Sienna Strong-Jones is currently a third-year graduate student in Human Development and Family Studies (HDFS). She received a B.A in Criminology and in Spanish from the University of Florida in 2021.
Her research interests center on understanding effective ways to support racially/ethnically minoritized individuals who experienced child maltreatment, subsequent interpersonal violence as adults, along with systemic inequities (e.g., criminal justice and drug policy). Further, she is interested in examining and developing interventions that promote resilience and flourishing among racially/ethnically minoritized individuals who experienced child maltreatment (CM), despite adversity.
Sienna is on the Prevention and Treatment (PT) and the Developmental Processes (DP) tracks. With the guidance of her primary mentor, Abenaa Jones, Sienna is engaged in community-based research involving women with extensive child maltreatment experiences and who use drugs, along with criminal justice and drug treatment professionals who work with this population of women. Sienna also works with her secondary mentor, Jennie Noll, with whom she is being trained on how trauma disrupts development through developmental/longitudinal analyses and models.
Jane Lee received her M.Sc and Ph.D. in Child Development and Education from the University of Oxford. Jane’s research interests are focused on investigating typical and atypical processes of development, and identifying risk and protective mechanisms that attenuate or exacerbate children’s risk for mental health problems and associated difficulties.
Jane will mainly be working together with Dr. Yo Jackson in the Prevention and Treatment track to understand the mechanisms that may underlie protective processes among children who have experienced early adversity and prioritize different factors for specific subgroups of children. She will also be working with Dr. Erika Lunkenheimer in the Developmental Processes track to examine children’s self-regulatory processes within their network of evolving and interacting factors that affect a child’s outcome cumulatively. With Dr. Christian Connell, Jane will receive training on the use of administrative datasets to assess the effects of services or treatments on system-involved children and their outcomes, and also understand how children in the welfare system may be fairing at the population level.
Charles Alvarado is a third-year Ph.D. student and former middle school teacher in the Department of Educational Psychology, Counseling, and Special Education at Penn State. His current research centers on understanding the effects of adversity on students' attentional processing and learning outcomes from cognitive and neuroscience perspectives. As a predoctoral fellow, he is mentored by Carlomagno Panlilio and Koraly Perez-Edgar from the Developmental Processes Track, and Eric Claus from the Biology & Health Track.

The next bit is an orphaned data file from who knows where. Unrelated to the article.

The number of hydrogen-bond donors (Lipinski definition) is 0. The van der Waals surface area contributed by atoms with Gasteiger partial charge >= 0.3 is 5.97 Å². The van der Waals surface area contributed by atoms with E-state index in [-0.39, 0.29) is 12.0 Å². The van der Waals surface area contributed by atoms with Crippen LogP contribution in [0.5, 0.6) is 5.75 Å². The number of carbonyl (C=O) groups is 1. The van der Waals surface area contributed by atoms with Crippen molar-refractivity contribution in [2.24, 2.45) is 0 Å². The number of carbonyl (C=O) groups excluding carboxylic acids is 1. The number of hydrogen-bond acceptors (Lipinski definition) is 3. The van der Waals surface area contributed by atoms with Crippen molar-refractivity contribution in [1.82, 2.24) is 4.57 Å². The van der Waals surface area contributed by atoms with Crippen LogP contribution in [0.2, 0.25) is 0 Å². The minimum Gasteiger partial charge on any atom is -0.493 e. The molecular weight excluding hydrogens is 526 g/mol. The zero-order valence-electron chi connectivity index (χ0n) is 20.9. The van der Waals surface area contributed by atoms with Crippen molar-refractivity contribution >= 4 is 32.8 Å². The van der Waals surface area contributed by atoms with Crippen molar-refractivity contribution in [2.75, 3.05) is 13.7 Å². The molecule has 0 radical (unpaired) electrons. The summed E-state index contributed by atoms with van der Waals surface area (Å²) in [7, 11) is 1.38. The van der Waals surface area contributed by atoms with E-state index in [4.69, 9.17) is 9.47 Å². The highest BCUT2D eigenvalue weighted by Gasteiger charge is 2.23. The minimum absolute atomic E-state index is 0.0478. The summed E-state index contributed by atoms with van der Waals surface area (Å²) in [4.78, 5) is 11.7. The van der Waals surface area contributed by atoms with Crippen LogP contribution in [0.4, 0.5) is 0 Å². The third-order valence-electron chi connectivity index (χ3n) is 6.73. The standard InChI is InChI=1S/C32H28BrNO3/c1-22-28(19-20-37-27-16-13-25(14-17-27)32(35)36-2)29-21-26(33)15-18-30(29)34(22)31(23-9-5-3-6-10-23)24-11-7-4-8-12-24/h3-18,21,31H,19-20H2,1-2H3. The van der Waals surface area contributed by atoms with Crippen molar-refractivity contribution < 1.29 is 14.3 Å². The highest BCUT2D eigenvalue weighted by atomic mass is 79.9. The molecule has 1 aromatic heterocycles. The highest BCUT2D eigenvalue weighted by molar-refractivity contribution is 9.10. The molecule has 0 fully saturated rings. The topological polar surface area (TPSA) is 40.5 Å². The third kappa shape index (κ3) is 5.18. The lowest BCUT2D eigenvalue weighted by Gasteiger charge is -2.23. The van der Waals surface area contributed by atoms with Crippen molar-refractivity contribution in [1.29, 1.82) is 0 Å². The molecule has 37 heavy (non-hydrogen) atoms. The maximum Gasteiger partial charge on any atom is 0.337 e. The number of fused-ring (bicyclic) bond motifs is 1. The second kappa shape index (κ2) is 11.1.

With his primary mentor, Dr. Panlilio, Charles investigates the adverse effects of early childhood maltreatment on emerging and complex reading outcomes and cognitive processes over time, which has important implications to teacher practices, especially within a trauma-informed framework. Charles also works with his secondary mentor, Dr. Perez-Edgar, on her project that investigates parent-child dyads and anxiety transmission using methods in psychology and neuroscience. With their guidance, Charles aims to meaningfully engage in projects that utilize longitudinal designs to model developmental trajectories following exposure to maltreatment.
To explore the biological embedding of maltreatment on specific attentional processes, Charles is also training with Dr. Claus to understand complex neuroimaging methods and what they can reveal about neural structure, function, and connectivity differences related to childhood maltreatment.
Aishwarya Ganguli is currently a third-year graduate student in Biobehavioral Health (BBH). She received her B.A in Psychology with a minor in Public Health in 2019.
Her research interests include examining how early life adversities such as exposure to maltreatment, harsh parenting, or lower socio-economic status could impact life-long physiological outcomes such as inflammation or metabolic syndrome. Further, she is interested in understanding the psycho-social mechanisms, such as social support, that could explain the association between childhood maltreatment and health outcomes. Lastly, she is interested in translating her lab work (maltreatment, physiological measures, psycho-social mechanisms) to policies and community-based programs to improve the care and health outcomes for individuals exposed to childhood maltreatment. She is on the Biology and Health and Policy and Administrative Data Systems training tracks. Her primary mentor is Dr. Hannah Schreier, and her secondary mentor is Dr. Sheridan Miyamoto.